A Writer’s Silver Bullets

I attend several conferences and conventions a year where an abundance of writers and hopeful writers are present. At these conferences it is very easy to distinguish some of the wannabe writers from the actual writers by how they speak and specifically, by what they are carrying.

Many would-be writers, and it is invariably the wannabes, are carrying an AlphaSmart word processor with them, which pretty much marks them out as a “wannabe.”

Real writers invariably do not carry anything around the conference except a small Moleskine or spiral bound notebook which is discretely kept out of sight. I am sure most writers do not even bother with either of these preferring to just not bother.

The conference for the writer is a time to get away from the keyboard, not be reminded of it. They are there professionally to improve their craft and network with people, not write. Any ideas floating through the ether that they might tune in to can be remembered easily enough later on or quickly jotted down in the smallest of notebooks.

Unless they have entered a writing class or workshop, very little serious writing, by actual writers, takes place at the conference.

I have to shamefully admit this; I internally mock people who carry an AlphaSmart at conferences or conventions.

Whilst you must do everything within your power to be as productive as possible most of the people carrying these devices are chasing after non-existent Holy Grails. They are chasing after a silver bullet solution in a vain attempt at preventing themselves from being sidetracked.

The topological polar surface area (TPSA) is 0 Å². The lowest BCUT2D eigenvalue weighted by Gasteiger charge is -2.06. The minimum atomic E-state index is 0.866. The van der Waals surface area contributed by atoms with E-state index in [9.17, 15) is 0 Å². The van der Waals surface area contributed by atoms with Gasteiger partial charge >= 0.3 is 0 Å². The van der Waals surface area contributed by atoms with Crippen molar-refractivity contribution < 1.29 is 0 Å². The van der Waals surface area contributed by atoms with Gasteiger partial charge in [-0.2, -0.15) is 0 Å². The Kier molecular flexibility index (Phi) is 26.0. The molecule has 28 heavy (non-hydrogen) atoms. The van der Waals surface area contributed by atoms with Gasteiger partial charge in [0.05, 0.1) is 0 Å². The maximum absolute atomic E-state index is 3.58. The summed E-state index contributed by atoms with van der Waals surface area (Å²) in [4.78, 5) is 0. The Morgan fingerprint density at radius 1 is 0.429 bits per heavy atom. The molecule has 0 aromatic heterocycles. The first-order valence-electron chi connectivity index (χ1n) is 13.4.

"By getting an AlphaSmart," they say to themselves, "I won’t be so distracted and will get a lot more writing done." Off they go, researching the AlphaSmart or other similar gadgets.

They find what they desire on eBay, spend money on it, wait for it to arrive, leave feedback, and then the device languishes in the box, or they carry it everywhere with them for a few months but do not actually produce anything with it.

I often see people with an AlphaSmart at conferences, carried about like a shield or badge of honour that hopefully, in the eyes of the carrier, marks them out as a serious writer to be reckoned with. But owners invariably never actually write anything on the damn things.

I agree that the AlphaSmart is a neat gadget, and yes, I know of just a few people, and I really do mean “just a few,” that are actually productive with the gadget and use it for the purpose for which it was bought. These people would be productive no matter what they use, they have an AlphaSmart for its simplicity and the fact that they do not want to lug a laptop with them but still want a word processor as they are too slow at long hand. Face it, you will not be productive with an AlphaSmart unless you are productive without an AlphaSmart.

In the defence of people who really do use an AlphaSmart for serious writing I will admit that I possess a very fine Cambridge Computers’ Z88, an old A4 sized notebook computer, which I purchased in 1988. The device runs for several days on four AA batteries. This Z88 carried me through my Higher National Diploma, a Bachelor’s Degree and several long distance travels where I could happily write almost anywhere.

But… never at a conference, never at a convention.

To those people who use the AlphaSmart for actually producing and delivering real value, I salute you. For everyone else, work on your self-discipline that causes you to become diverted from your work in the first place. Learn to create and deliver value regardless of what is disrupting your productivity.